Sports Medicine Research: In the Lab & In the Field: Little Value Added to Injury Prediction with Functional Movement Screen (Sports Med Res)


Wednesday, October 28, 2015

Little Value Added to Injury Prediction with Functional Movement Screen

Evaluation of the Functional Movement Screen as an Injury Prediction Tool Among Active Adult Populations: A Systematic Review and Meta-analysis

Dorrel BS, Long T, Shaffer S, Myer GD. Sport Health. Published Online First: September 27, 2015; DOI: 10.1177/1941738115607445

Take Home Message: Based on data from six studies, the Functional Movement Screen fails to predict who is at risk for injury.  Unfortunately, the current research is low quality. 

The Functional Movement Screen (FMS) is an assessment tool to analyze movement patterns to detect faulty performance patterns that may predispose a person to injury.  However, the predictive ability of this tool to identify someone at risk for an injury has not been determined.  Therefore, the authors of this systematic review critically analyzed 7 studies that examined predictive validity of FMS among active adults.  The included articles consisted of 3 with a low risk of bias, 2 with a high risk of bias, and 2 with an unclear risk based on the QUADAS-2.  The authors decided that the overall quality of the studies was low despite 6 of the studies being prospective in nature. The main limitation was a lack of blinding.  Collectively, the authors conducted a meta-analysis with six studies. They found that the FMS had 85% specificity (ability of FMS to correctly identify adults without a future injury), 24% sensitivity (ability of FMS to correctly identify adults with a future injury), positive likelihood ratios of 1.65, and negative likelihood ratio of 0.87. The ability of FMS to accurately discriminate between those at risk and not at risk of injury was just above chance. 

The authors of this study discovered that the FMS provided good specificity, relatively poor sensitivity, and poor diagnostic accuracy for injury prediction.  The authors noted an inconsistency between studies in injury diagnosis/definition as well as statistical analyses.  Injury definition ranged from any injury where an athlete had to seek medical attention to any injury where an athlete was removed from activity for 3 weeks or more.  It is also unclear which cut point is appropriate with the FMS score because authors used various cut points.  Obviously, there is a need for more research that uses standard definitions and cut points but you would hope that a screening tool would have a higher sensitivity when trying to identify individuals at risk for an injury.  Clinically, it does not appear that the FMS has value as a predictive tool for injury. At least for now we should continue to focus on deploying injury prevention programs for all physically active individuals.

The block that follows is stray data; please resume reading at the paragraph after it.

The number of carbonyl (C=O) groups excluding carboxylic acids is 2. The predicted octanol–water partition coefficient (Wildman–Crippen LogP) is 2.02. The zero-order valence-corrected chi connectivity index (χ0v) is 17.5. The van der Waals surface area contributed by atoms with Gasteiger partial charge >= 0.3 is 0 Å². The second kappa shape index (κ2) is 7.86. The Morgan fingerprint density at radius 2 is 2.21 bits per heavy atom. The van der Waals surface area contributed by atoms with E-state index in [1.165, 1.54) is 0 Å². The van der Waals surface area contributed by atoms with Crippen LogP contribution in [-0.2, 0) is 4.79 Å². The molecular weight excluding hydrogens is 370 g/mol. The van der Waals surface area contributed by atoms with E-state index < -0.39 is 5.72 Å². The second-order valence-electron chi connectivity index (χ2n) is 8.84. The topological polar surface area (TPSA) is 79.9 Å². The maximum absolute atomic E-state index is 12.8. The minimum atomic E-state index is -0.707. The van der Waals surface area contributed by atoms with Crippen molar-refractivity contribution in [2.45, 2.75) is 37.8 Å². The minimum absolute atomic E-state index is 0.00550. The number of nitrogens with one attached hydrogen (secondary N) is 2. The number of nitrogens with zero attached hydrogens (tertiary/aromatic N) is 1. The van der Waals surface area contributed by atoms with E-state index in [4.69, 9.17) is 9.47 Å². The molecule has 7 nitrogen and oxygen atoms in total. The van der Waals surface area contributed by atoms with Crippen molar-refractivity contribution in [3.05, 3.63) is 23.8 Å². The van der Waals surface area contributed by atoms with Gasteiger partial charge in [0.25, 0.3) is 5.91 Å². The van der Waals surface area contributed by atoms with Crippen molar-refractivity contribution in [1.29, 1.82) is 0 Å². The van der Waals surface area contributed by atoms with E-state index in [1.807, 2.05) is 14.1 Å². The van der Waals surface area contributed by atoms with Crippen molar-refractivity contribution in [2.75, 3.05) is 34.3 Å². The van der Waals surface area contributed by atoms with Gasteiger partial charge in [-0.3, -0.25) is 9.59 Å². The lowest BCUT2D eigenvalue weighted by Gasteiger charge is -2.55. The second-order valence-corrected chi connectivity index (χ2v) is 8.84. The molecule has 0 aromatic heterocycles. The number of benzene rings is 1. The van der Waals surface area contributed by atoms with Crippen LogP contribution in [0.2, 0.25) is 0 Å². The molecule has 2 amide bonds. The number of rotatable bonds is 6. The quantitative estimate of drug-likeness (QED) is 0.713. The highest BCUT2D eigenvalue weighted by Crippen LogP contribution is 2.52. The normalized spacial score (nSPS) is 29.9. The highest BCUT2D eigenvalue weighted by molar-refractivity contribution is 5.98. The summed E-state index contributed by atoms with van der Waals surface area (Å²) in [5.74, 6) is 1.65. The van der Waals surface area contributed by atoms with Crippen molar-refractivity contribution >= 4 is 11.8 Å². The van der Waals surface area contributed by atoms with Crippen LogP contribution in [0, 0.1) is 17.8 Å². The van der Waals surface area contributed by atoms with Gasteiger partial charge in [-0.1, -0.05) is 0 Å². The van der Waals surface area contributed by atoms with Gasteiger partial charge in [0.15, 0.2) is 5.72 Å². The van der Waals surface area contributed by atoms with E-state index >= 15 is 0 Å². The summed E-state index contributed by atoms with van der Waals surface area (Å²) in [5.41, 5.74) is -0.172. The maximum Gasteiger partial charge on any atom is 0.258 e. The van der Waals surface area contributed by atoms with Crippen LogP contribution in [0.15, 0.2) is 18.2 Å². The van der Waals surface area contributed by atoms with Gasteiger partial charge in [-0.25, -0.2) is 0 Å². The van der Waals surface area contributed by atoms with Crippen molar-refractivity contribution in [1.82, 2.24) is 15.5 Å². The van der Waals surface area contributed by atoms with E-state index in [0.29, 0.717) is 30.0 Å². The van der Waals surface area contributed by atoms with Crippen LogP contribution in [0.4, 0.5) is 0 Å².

Questions for Discussion:  Do you use any injury screening tools?  What has your experience been with injury screening tools?  Are there any other things you use to identify risk factors?

Written by: Nicole Cattano
Reviewed by: Jeffrey Driban

Related Posts:

Dorrel, B., Long, T., Shaffer, S., & Myer, G. (2015). Evaluation of the Functional Movement Screen as an Injury Prediction Tool Among Active Adult Populations: A Systematic Review and Meta-analysis Sports Health: A Multidisciplinary Approach, 7 (6), 532-537 DOI: 10.1177/1941738115607445


Andrea Baellow said...

I have had the same frustrations/issues with FMS. I've found that although the screening does provide information about imbalances and muscle insufficiencies I'm not sure I'm too concerned if one of my athlete's foot hits a hurdle while they're walking over it. I feel the FMS does not give sufficient reasoning for what impairments are present if they are not able to complete a portion of the screening, and they do not give any information about how to intervene. I think injury screening tools need to be more sport specific in nature. Working swimming & diving with 60 athletes I don't do an injury screening I already know the general injuries they're likely to have and I work with the strength and conditioning coach to ensure they're warm-up includes general shoulder strengthening.